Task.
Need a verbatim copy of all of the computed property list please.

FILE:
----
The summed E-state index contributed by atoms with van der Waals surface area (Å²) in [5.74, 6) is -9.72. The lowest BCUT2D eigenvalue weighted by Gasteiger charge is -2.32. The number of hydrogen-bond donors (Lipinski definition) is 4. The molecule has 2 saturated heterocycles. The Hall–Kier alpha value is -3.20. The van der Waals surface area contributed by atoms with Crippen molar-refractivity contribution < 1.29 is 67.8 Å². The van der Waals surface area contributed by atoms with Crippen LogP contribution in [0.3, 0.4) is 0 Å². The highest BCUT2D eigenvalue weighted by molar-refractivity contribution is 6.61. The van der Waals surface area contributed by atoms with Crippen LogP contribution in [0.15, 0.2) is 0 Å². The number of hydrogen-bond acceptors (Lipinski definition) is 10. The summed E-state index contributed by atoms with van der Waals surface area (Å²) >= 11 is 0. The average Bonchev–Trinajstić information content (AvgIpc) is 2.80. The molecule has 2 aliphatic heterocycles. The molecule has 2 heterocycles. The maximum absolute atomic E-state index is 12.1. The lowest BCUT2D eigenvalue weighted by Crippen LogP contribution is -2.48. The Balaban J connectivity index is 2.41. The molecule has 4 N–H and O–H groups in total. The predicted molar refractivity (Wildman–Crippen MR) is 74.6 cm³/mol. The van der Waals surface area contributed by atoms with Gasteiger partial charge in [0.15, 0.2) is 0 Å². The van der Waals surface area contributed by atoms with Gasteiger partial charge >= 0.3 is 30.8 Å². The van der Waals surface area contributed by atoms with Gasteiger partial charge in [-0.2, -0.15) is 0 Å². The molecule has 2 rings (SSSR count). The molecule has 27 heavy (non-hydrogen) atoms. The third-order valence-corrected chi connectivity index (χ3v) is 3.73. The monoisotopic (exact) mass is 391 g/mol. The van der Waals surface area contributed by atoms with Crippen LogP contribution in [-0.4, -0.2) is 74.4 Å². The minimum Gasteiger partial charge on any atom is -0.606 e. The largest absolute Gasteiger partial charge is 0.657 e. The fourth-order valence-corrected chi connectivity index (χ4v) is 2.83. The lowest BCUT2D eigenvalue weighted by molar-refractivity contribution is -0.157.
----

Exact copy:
The summed E-state index contributed by atoms with van der Waals surface area (Å²) in [5.74, 6) is -9.72. The lowest BCUT2D eigenvalue weighted by Gasteiger charge is -2.32. The number of hydrogen-bond donors (Lipinski definition) is 4. The molecule has 2 saturated heterocycles. The Hall–Kier alpha value is -3.20. The van der Waals surface area contributed by atoms with Crippen molar-refractivity contribution < 1.29 is 67.8 Å². The van der Waals surface area contributed by atoms with Crippen LogP contribution in [0.3, 0.4) is 0 Å². The highest BCUT2D eigenvalue weighted by molar-refractivity contribution is 6.61. The van der Waals surface area contributed by atoms with Crippen LogP contribution in [0.15, 0.2) is 0 Å². The number of hydrogen-bond acceptors (Lipinski definition) is 10. The summed E-state index contributed by atoms with van der Waals surface area (Å²) >= 11 is 0. The average Bonchev–Trinajstić information content (AvgIpc) is 2.80. The molecule has 2 aliphatic heterocycles. The molecule has 2 heterocycles. The maximum absolute atomic E-state index is 12.1. The lowest BCUT2D eigenvalue weighted by Crippen LogP contribution is -2.48. The Balaban J connectivity index is 2.41. The molecule has 4 N–H and O–H groups in total. The predicted molar refractivity (Wildman–Crippen MR) is 74.6 cm³/mol. The van der Waals surface area contributed by atoms with Gasteiger partial charge in [0.15, 0.2) is 0 Å². The van der Waals surface area contributed by atoms with Gasteiger partial charge >= 0.3 is 30.8 Å². The van der Waals surface area contributed by atoms with Gasteiger partial charge in [-0.2, -0.15) is 0 Å². The molecule has 2 rings (SSSR count). The molecule has 27 heavy (non-hydrogen) atoms. The third-order valence-corrected chi connectivity index (χ3v) is 3.73. The monoisotopic (exact) mass is 391 g/mol. The van der Waals surface area contributed by atoms with Crippen LogP contribution in [-0.4, -0.2) is 74.4 Å². The minimum Gasteiger partial charge on any atom is -0.606 e. The largest absolute Gasteiger partial charge is 0.657 e. The fourth-order valence-corrected chi connectivity index (χ4v) is 2.83. The lowest BCUT2D eigenvalue weighted by molar-refractivity contribution is -0.157.